How to Run a Partial Search on Google

What to do when you're not sure what exactly to look up

If you need to search for something on Google but aren't quite sure which words to use, a partial search could be helpful. Knowing how to run an incomplete search like this can be helpful in effectively narrowing down the results.

Usually, when you look something up on Google, you know exactly what to type. However, what if you're looking up a name, for example, but you only know part of it? Or maybe it's a movie, or a location, or something else that has multiple parts of the term but you're not sure what one or more of those parts are.

This is where a partial search becomes helpful. Below are various ways to search Google when you're missing an important word or two.

Partial search on Google

Run a Wildcard Search

Google lets you search using wildcards, which essentially means that you can run a search with missing words. This is by far the most effective way to locate phrases when you don't have all the information.

For example, maybe you need to perform a partial name search because all you know about the person is their first and last name, but you're sure that their middle name is listed online, too. To search for what you do know, but still leave room for the middle name to show up in the results, do something like this:

"john * smith"

This will show results for all kinds of iterations of this, such as John Michael Smith, John Blair Smith, John A. Smith, etc.

Include quotation marks if you want all the search terms to be included as one phrase.

You can't use wildcards to find part of a single word; the asterisk only words for phrases. If you need to know the first part of a word, there are other search engines for that, such as OneLook.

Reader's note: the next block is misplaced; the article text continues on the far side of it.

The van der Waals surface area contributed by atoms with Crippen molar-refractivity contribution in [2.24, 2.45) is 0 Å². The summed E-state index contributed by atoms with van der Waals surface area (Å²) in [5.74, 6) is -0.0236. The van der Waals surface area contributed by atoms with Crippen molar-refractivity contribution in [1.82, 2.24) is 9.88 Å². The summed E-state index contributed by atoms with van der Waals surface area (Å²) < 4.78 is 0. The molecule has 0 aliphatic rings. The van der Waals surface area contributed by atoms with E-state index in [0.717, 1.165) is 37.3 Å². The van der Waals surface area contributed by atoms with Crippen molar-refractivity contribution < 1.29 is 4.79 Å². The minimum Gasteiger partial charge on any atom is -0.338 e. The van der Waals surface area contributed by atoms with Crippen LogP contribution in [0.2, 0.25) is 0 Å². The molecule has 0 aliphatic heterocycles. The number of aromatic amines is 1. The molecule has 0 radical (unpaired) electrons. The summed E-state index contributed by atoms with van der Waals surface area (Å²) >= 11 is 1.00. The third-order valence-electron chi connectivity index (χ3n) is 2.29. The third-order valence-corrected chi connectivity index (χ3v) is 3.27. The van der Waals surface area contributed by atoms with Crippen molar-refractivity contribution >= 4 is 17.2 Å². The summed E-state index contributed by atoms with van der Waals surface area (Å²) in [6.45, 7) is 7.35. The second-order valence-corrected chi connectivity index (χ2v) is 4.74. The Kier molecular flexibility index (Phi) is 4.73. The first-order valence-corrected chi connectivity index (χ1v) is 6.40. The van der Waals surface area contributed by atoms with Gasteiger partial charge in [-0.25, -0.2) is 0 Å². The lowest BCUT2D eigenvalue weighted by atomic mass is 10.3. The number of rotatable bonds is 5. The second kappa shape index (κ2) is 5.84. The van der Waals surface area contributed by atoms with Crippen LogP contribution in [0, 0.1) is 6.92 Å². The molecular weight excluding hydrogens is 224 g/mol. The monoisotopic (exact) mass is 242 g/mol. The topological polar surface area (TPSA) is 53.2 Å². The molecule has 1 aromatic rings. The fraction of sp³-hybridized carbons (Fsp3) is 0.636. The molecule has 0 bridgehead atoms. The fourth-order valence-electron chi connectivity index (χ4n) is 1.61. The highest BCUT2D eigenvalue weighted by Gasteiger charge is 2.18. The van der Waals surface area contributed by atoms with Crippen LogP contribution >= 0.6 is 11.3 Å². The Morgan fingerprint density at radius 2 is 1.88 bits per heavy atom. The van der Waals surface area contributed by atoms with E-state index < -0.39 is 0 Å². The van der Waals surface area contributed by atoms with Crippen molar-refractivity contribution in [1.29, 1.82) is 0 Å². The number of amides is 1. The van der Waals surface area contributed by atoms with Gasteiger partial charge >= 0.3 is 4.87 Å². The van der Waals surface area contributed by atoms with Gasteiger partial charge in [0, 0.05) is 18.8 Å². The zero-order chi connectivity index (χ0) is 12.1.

Surround the Terms in Quotes

Another way to run a partial search on Google is to use quotes. Like you read above, quotes keep the words together to force the search engine to locate results that match exactly what you enter.

For example, maybe you're looking for lyrics and you know only a few chunks of words but nothing in a complete structure. You might run a search like this one:

"this was the year" "nothing has changed"

If you went with the alternative of not using quotes, you might find lyrics that contain most or all of those words but in different parts of the song, making it much harder to find the track you're actually looking for.

Use Boolean Search Operators

Boolean search operators provide deep customizations for your Google searches. For example, one way to run a partial search is with the minus symbol, which will eliminate from the results anything you define. This is helpful if the results are overwhelmed with things unrelated to what you're looking for; the minus sign filters out entire groups of data.

Maybe you're doing science homework and you're told to research the Amazon rainforest. Running a search for amazon information is cluttered almost entirely with information on Amazon.com. You'd be better off running a search like this:

amazon information -company -site:amazon.com

As you can see, we removed information regarding company since the Amazon rainforest isn't associated with a business, and neither is relevant rainforest information going to be found on Amazon.com, so the "site" search parameter is necessary here.

Another tip for running partial Google searches paired with Boolean operators, is to use + within the search. What this does is tracks down results that have precisely that word or phrase.

In this example, a person search for John (something) Smith is paired with Maryland to ensure that all results include not only that name but also that location.

"john * smith" +maryland

Searching without the plus sign would list millions of more results, making your search much harder than it needs to be.

Putting It All Together

Here's one last example where we can use all these partial search techniques to drill deep into Google to find exactly what we need even though we don't have all the information:

"john * smith" +maryland "february 29" "* edmondson"

Of course, a search like that will substantially reduce the results, but that's what we're after. In that example, there are less than five results.

So, if you're sure all of those things are necessary and will be found online in the same place, you'll have much better luck using all of it.